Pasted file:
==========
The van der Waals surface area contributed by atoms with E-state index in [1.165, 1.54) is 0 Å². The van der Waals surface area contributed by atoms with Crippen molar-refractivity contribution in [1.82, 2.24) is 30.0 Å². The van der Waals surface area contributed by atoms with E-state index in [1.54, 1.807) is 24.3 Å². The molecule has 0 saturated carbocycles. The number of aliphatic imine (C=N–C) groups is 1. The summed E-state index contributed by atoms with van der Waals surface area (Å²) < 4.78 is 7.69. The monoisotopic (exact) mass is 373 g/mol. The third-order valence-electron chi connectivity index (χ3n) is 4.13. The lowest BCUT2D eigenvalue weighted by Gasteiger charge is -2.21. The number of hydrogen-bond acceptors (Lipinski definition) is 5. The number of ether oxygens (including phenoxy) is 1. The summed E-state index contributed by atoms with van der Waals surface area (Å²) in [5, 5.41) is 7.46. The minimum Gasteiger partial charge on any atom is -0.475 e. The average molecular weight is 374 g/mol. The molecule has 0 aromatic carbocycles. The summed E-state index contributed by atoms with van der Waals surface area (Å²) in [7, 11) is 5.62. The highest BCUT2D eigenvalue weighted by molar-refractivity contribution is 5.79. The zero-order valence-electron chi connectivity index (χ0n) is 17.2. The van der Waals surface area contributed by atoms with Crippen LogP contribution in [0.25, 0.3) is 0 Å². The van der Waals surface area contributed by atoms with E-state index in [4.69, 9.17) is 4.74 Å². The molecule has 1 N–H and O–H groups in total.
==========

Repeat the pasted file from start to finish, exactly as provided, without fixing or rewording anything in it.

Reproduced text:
The van der Waals surface area contributed by atoms with E-state index in [1.165, 1.54) is 0 Å². The van der Waals surface area contributed by atoms with Crippen molar-refractivity contribution in [1.82, 2.24) is 30.0 Å². The van der Waals surface area contributed by atoms with E-state index in [1.54, 1.807) is 24.3 Å². The molecule has 0 saturated carbocycles. The number of aliphatic imine (C=N–C) groups is 1. The summed E-state index contributed by atoms with van der Waals surface area (Å²) < 4.78 is 7.69. The monoisotopic (exact) mass is 373 g/mol. The third-order valence-electron chi connectivity index (χ3n) is 4.13. The lowest BCUT2D eigenvalue weighted by Gasteiger charge is -2.21. The number of hydrogen-bond acceptors (Lipinski definition) is 5. The number of ether oxygens (including phenoxy) is 1. The summed E-state index contributed by atoms with van der Waals surface area (Å²) in [5, 5.41) is 7.46. The minimum Gasteiger partial charge on any atom is -0.475 e. The average molecular weight is 374 g/mol. The molecule has 0 aromatic carbocycles. The summed E-state index contributed by atoms with van der Waals surface area (Å²) in [7, 11) is 5.62. The highest BCUT2D eigenvalue weighted by molar-refractivity contribution is 5.79. The zero-order valence-electron chi connectivity index (χ0n) is 17.2. The van der Waals surface area contributed by atoms with Crippen LogP contribution in [0.25, 0.3) is 0 Å². The van der Waals surface area contributed by atoms with E-state index in [4.69, 9.17) is 4.74 Å². The molecule has 1 N–H and O–H groups in total.